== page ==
Listing 1's contrived example creates a java.io.IOException object and throws this object out of the main() method. Because main() doesn't handle this throwable, and because main() is the top-level method, the JVM terminates with a suitable message. For this application, you would see the following message:



Exception in thread "main" java.io.IOException
	at PrintStackTraceDemo.main(PrintStackTraceDemo.java:7)

The JVM outputs this message by calling Throwable's void printStackTrace() method, which prints a stack trace for the invoking Throwable object on the standard error stream. The first line shows the result of invoking the throwable's toString() method. The next line shows data previously recorded by fillInStackTrace() (discussed shortly).

The stack trace reveals the source file and line number where the throwable was created. In this case, it was created on Line 7 of the PrintStackTrace.java source file.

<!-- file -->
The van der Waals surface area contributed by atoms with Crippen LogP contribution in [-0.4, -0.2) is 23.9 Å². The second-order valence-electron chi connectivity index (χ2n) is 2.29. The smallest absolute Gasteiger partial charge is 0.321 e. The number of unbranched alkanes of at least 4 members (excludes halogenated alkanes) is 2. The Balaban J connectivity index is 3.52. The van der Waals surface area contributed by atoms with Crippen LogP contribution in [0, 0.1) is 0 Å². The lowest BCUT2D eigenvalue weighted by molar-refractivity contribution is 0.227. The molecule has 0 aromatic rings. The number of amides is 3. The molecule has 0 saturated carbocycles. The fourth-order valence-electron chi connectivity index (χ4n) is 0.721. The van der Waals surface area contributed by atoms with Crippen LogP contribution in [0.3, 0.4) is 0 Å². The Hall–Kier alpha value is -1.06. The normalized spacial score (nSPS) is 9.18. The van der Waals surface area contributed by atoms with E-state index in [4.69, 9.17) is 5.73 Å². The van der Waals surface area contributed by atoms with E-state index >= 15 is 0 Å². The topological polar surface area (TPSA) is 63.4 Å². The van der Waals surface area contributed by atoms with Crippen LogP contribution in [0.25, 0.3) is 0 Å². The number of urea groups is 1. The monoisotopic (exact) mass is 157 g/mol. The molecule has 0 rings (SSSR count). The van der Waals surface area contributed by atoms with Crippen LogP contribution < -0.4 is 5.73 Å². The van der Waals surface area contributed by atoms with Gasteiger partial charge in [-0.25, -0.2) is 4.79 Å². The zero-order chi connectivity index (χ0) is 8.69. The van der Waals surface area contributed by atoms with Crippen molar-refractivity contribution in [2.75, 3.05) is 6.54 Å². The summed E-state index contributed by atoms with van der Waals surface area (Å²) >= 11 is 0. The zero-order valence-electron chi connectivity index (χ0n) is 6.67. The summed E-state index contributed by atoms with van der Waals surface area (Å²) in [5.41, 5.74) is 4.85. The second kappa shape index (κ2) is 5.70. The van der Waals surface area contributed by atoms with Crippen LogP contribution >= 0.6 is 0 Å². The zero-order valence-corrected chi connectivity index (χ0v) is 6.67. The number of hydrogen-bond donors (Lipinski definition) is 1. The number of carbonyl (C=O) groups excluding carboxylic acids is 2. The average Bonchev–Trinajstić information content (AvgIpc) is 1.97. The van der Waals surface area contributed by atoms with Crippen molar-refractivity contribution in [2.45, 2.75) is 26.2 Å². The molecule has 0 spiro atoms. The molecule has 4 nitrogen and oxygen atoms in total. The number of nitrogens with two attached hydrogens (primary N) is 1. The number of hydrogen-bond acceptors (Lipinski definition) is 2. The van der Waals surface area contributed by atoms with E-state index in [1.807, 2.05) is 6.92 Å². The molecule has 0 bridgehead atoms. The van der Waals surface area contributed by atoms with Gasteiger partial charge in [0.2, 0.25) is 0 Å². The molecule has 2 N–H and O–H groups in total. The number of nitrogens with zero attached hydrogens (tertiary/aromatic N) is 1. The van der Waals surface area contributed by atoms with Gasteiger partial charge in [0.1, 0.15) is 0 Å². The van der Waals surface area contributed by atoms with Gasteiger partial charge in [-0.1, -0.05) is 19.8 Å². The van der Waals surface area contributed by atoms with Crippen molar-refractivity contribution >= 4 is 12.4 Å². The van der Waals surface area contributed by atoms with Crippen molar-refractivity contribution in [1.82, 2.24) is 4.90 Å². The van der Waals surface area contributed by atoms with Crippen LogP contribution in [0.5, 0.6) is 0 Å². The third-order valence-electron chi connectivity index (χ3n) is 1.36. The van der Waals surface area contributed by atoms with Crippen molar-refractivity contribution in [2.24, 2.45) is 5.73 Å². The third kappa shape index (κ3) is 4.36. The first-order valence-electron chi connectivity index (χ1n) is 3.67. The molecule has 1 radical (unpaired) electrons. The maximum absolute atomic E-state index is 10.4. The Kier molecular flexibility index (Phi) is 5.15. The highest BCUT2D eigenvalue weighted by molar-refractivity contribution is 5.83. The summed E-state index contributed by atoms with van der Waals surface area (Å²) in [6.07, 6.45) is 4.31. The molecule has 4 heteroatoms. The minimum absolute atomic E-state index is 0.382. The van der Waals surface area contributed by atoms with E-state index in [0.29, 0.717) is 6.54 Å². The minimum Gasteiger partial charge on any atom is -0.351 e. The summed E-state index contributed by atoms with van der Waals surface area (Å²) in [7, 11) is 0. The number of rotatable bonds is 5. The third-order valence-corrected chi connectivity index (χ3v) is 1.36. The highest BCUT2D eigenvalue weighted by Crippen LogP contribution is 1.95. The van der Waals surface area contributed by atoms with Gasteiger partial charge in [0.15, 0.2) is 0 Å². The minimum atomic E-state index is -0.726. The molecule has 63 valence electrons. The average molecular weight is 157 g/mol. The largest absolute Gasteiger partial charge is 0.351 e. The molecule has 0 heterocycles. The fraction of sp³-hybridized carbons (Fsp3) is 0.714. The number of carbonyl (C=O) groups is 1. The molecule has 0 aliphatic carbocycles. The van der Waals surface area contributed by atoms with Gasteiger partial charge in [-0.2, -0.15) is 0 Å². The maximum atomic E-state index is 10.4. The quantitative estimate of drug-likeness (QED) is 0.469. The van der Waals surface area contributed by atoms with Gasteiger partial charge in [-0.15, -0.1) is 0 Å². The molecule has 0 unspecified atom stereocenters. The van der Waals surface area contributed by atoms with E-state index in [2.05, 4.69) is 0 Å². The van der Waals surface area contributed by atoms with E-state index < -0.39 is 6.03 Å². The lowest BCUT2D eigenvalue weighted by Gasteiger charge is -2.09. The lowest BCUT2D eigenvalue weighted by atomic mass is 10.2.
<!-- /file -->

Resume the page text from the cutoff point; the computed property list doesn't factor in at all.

You can invoke printStackTrace() directly, typically from a catch block. For example, consider a second version of the PrintStackTraceDemo application.

Listing 2. PrintStackTraceDemo.java (version 2)


import java.io.IOException;

public class PrintStackTraceDemo
{
   public static void main(String[] args) throws IOException
   {
      try
      {
         a();
      }
      catch (IOException ioe)
      {
         ioe.printStackTrace();
      }
   }

   static void a() throws IOException
   {
      b();
   }

   static void b() throws IOException
   {
      throw new IOException();
   }
}

Listing 2 reveals a main() method that calls method a(), which calls method b(). Method b() throws an IOException object to the JVM, which unwinds the method-call stack until it finds main()'s catch block, which can handle the exception. The exception is handled by invoking printStackTrace() on the throwable. This method generates the following output:


java.io.IOException
	at PrintStackTraceDemo.b(PrintStackTraceDemo.java:24)
	at PrintStackTraceDemo.a(PrintStackTraceDemo.java:19)
	at PrintStackTraceDemo.main(PrintStackTraceDemo.java:9)

	

printStackTrace() doesn't output the thread's name. Instead, it invokes toString() on the throwable to return the throwable's fully-qualified class name (java.io.IOException), which is output on the first line. It then outputs the method-call hierarchy: the most-recently called method (b()) is at the top and main() is at the bottom.